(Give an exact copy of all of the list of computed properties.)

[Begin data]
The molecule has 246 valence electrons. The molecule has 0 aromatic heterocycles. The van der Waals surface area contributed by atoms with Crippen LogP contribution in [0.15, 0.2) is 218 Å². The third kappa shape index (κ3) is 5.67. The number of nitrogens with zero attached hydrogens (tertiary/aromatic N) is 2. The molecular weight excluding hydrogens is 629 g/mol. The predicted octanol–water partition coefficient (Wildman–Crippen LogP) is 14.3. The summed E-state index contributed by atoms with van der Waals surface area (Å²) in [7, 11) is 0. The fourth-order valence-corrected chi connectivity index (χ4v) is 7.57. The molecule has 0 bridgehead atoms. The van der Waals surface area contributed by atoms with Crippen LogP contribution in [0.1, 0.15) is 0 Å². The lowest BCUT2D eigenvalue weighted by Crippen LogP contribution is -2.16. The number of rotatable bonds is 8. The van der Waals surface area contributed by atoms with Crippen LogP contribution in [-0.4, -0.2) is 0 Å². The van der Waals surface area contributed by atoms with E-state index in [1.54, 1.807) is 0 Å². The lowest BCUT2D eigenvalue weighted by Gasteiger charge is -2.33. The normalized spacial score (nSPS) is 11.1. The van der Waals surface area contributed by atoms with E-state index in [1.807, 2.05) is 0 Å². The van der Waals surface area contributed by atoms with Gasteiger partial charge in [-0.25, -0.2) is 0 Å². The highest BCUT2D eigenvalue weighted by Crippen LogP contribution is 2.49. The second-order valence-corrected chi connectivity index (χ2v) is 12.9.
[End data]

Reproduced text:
The molecule has 246 valence electrons. The molecule has 0 aromatic heterocycles. The van der Waals surface area contributed by atoms with Crippen LogP contribution in [0.15, 0.2) is 218 Å². The third kappa shape index (κ3) is 5.67. The number of nitrogens with zero attached hydrogens (tertiary/aromatic N) is 2. The molecular weight excluding hydrogens is 629 g/mol. The predicted octanol–water partition coefficient (Wildman–Crippen LogP) is 14.3. The summed E-state index contributed by atoms with van der Waals surface area (Å²) in [7, 11) is 0. The fourth-order valence-corrected chi connectivity index (χ4v) is 7.57. The molecule has 0 bridgehead atoms. The van der Waals surface area contributed by atoms with Crippen LogP contribution in [0.1, 0.15) is 0 Å². The lowest BCUT2D eigenvalue weighted by Crippen LogP contribution is -2.16. The number of rotatable bonds is 8. The van der Waals surface area contributed by atoms with Crippen LogP contribution in [-0.4, -0.2) is 0 Å². The van der Waals surface area contributed by atoms with E-state index in [1.54, 1.807) is 0 Å². The lowest BCUT2D eigenvalue weighted by Gasteiger charge is -2.33. The normalized spacial score (nSPS) is 11.1. The van der Waals surface area contributed by atoms with E-state index in [1.807, 2.05) is 0 Å². The van der Waals surface area contributed by atoms with Gasteiger partial charge in [-0.25, -0.2) is 0 Å². The highest BCUT2D eigenvalue weighted by Crippen LogP contribution is 2.49. The second-order valence-corrected chi connectivity index (χ2v) is 12.9.